The Infiniti JX35 is one car that nobody was actually anticipating. Unlike the next Toyota Prado or the latest Lexus LX, this all-new Infiniti is going with an all-new nameplate and will have an uphill task establishing the “JX” moniker. Just launched in the GCC, it might be yet another crossover in a line-up that already has the FX and the EX, but this is an important model. The mechanicals for the JX will be the basis for the next-generation Nissan Pathfinder. Interested yet?
In fact, the JX makes sense even within Infiniti’s own line-up. The EX and FX are on the cramped side, while the QX goes completely the other way and ends up being too big. The JX35 is a right-sized three-row crossover that fits right in. And it’s a good looker too, although we’ve admittedly met some who think otherwise.
Stepping inside, the interior looks great, with generous use of leatherette and soft-touch materials on all above-the-waist areas. The dash tech is also typical Infiniti, with a central touchscreen also controllable via a rotary dial and shortcut buttons, integrating the stereo, climate control and navigation.
Space is generous up front. Second-row passengers also enjoy excellent legroom. Access to the third row is easy enough, but space back there is cramped for anyone above 5-foot-5, unless the second-row passengers are willing to give up some of their legroom by moving their seats forward. The third row also folds flat to make a large cargo floor, extendable by folding the second row down as well.
During the UAE launch event, we created our own route around Dubai, so we were able to drive the JX around familiar territory during our short test drive. Propelled by a 3.5-litre V6 from the FX35, it’s been detuned for whatever reason, churning out 265 hp and 336 Nm of torque, mated to standard all-wheel-drive and a CVT automatic. Power is adequate, but never kick-in-the-pants fast. It is an effortless cruiser more like, and that “sport” mode setting on the centre-console is only for show.
Anyone who’s driven a Nissan Altima will know the stuck-revs nature of a CVT setup, but it didn’t bother us much as the noise hardly intruded into the cabin. It could’ve been any other quiet luxury car with a smooth gearbox if you don’t pay attention. Noise insulation is very good even at 120 kph, while the ride is largely smooth as well.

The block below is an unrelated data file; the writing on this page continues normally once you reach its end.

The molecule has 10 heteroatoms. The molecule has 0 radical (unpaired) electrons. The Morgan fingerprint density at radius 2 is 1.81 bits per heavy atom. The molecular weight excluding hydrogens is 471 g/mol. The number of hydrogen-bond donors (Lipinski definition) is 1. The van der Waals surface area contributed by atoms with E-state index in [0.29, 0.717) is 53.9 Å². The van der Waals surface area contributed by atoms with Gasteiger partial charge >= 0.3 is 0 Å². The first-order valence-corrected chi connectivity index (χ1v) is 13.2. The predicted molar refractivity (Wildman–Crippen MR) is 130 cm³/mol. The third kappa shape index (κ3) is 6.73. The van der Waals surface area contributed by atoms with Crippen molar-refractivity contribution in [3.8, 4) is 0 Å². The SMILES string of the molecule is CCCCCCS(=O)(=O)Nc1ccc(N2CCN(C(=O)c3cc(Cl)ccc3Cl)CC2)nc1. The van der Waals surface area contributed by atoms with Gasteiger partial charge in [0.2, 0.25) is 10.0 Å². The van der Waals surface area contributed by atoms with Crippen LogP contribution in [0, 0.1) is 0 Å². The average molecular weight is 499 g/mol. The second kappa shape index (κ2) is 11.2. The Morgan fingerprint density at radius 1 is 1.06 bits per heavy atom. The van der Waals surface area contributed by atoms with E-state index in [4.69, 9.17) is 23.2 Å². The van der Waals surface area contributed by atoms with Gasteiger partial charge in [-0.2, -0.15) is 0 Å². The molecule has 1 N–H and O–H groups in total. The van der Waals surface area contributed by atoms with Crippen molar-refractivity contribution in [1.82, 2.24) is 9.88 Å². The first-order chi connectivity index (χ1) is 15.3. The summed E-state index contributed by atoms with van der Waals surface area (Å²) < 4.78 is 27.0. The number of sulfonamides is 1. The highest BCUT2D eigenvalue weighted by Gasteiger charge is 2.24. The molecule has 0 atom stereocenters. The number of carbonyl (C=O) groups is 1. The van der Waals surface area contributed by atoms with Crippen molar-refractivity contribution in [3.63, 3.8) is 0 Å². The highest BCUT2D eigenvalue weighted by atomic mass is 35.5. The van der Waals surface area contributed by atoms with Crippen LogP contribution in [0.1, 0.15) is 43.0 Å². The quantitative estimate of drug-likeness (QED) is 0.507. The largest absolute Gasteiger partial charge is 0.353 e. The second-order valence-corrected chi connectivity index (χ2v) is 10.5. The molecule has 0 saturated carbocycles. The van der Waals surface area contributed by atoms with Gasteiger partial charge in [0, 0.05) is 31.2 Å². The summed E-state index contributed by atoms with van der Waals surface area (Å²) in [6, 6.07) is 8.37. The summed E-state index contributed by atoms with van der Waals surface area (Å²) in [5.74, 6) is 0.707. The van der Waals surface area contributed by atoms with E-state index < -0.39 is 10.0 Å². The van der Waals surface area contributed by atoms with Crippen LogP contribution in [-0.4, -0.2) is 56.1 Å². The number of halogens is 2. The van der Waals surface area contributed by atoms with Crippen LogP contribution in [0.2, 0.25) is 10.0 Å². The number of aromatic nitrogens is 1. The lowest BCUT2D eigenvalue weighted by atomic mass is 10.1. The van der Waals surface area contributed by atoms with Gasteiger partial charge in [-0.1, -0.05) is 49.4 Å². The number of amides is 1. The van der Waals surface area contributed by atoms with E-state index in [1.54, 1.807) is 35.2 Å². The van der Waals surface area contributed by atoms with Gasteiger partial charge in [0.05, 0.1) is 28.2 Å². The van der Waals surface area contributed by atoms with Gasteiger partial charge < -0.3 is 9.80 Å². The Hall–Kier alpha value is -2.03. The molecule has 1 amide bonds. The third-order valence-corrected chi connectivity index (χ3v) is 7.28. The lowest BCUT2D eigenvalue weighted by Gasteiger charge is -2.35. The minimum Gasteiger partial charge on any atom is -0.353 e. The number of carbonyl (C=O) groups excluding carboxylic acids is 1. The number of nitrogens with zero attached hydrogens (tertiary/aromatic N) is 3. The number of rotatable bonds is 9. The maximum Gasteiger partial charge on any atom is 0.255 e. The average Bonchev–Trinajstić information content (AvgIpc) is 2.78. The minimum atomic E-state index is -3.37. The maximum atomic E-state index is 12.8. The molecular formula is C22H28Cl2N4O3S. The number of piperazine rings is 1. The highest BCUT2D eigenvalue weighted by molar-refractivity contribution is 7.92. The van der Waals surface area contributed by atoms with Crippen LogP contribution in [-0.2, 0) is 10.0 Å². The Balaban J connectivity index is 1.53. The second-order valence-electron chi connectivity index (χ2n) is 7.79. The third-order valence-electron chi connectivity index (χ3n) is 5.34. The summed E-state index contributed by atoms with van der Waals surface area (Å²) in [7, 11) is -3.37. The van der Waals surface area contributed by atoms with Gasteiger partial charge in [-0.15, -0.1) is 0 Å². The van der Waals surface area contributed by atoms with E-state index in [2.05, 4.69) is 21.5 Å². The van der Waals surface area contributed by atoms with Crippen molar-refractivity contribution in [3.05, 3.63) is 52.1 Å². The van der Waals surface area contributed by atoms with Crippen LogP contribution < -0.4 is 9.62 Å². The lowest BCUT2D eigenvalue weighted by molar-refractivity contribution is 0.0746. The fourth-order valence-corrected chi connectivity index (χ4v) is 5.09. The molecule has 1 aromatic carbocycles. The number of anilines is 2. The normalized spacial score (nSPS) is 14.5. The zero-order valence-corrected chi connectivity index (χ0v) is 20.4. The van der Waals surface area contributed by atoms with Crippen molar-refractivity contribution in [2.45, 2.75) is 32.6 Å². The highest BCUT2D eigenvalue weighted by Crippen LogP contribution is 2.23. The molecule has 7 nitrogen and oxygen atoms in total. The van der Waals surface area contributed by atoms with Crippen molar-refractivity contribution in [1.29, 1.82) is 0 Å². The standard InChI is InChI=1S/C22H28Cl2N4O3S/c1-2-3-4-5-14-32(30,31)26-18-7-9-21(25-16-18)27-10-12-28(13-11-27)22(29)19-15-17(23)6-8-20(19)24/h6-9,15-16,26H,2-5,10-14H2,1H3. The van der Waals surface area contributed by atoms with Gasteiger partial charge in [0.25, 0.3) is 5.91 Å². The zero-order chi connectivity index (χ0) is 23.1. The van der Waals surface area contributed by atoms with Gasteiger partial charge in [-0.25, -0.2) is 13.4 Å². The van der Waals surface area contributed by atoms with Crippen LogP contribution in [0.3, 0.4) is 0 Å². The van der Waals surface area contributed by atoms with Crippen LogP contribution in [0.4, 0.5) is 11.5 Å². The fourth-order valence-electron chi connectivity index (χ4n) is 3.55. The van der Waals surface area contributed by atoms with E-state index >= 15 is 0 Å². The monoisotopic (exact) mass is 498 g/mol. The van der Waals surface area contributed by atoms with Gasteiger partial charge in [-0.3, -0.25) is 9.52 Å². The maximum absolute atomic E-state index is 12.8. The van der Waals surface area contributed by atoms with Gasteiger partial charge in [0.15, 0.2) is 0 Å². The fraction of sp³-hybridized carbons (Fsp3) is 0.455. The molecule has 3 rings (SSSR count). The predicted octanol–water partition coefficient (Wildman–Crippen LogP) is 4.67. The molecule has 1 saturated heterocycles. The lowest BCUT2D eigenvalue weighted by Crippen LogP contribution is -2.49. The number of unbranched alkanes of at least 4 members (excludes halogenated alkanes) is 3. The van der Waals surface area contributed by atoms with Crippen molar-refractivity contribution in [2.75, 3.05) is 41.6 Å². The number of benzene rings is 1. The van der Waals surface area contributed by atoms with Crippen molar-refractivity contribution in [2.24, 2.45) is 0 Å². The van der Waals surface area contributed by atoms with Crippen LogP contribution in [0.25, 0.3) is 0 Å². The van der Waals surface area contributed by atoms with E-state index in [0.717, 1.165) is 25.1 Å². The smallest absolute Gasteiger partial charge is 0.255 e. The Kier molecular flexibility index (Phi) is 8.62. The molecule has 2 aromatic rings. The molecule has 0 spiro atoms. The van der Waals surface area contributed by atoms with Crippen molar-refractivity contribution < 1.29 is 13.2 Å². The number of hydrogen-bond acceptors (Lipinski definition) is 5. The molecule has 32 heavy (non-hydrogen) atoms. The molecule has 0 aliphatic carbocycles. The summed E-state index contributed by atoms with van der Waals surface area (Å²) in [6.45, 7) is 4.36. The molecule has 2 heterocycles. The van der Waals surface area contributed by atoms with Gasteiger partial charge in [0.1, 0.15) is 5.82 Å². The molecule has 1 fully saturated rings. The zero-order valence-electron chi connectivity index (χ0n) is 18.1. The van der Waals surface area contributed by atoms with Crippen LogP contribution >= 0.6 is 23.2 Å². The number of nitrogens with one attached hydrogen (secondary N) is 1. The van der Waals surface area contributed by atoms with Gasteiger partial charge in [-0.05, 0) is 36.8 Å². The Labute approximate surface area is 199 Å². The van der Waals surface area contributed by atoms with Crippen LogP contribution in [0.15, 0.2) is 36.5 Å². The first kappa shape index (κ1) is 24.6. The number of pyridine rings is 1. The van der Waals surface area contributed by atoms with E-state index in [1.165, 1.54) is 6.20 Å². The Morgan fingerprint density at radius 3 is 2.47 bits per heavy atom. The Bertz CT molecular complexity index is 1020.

Handling is safe and predictable. It isn’t as firm as a BMW X5 around corners, as some body roll is easy enough to induce on fast turns, but it isn’t a soft boat by any means. The steering is very light, and the brakes do well enough. We know of drivers who actually find the BMW X5 too firm, and we figure this Infiniti will appeal to them. As for offroading, it can manage none of those frivolous pursuits, although we did drive it over flat sand and it didn’t get stuck, so trips to most beaches should be fine.
In between the free ice cream at the Meydan Hotel and the free lunch at the XVA Art Gallery, we were given hands-on demonstrations of new tech. One was the parking assist feature that requires you to spend ages configuring the system so that the right guiding lines show up on-screen and help you manually steer into a parallel-parking space. While we’ve seen better parking aids from Volkswagen, more impressive was Infiniti’s back-up collision-avoidance system that detects cross-traffic as you back out of a parking space, and even brakes automatically at the last minute if there is an obstacle.
The Infiniti JX is being positioned as an upscale family SUV, so it was refreshing to see that the Japanese carmaker wasn’t going overboard in trying to portray it as a manly speedster or a rugged camper. It aims more towards the Lexus and Mercedes-Benz crowd rather than the BMW fanatics, and based purely as a value proposition, it makes sense. Because we’re told it starts at only Dhs 185,000 and doesn’t go beyond Dhs 220,000. That’s cheaper than Infiniti’s own FX35, and undercuts just about every other comparable luxury crossover in the business.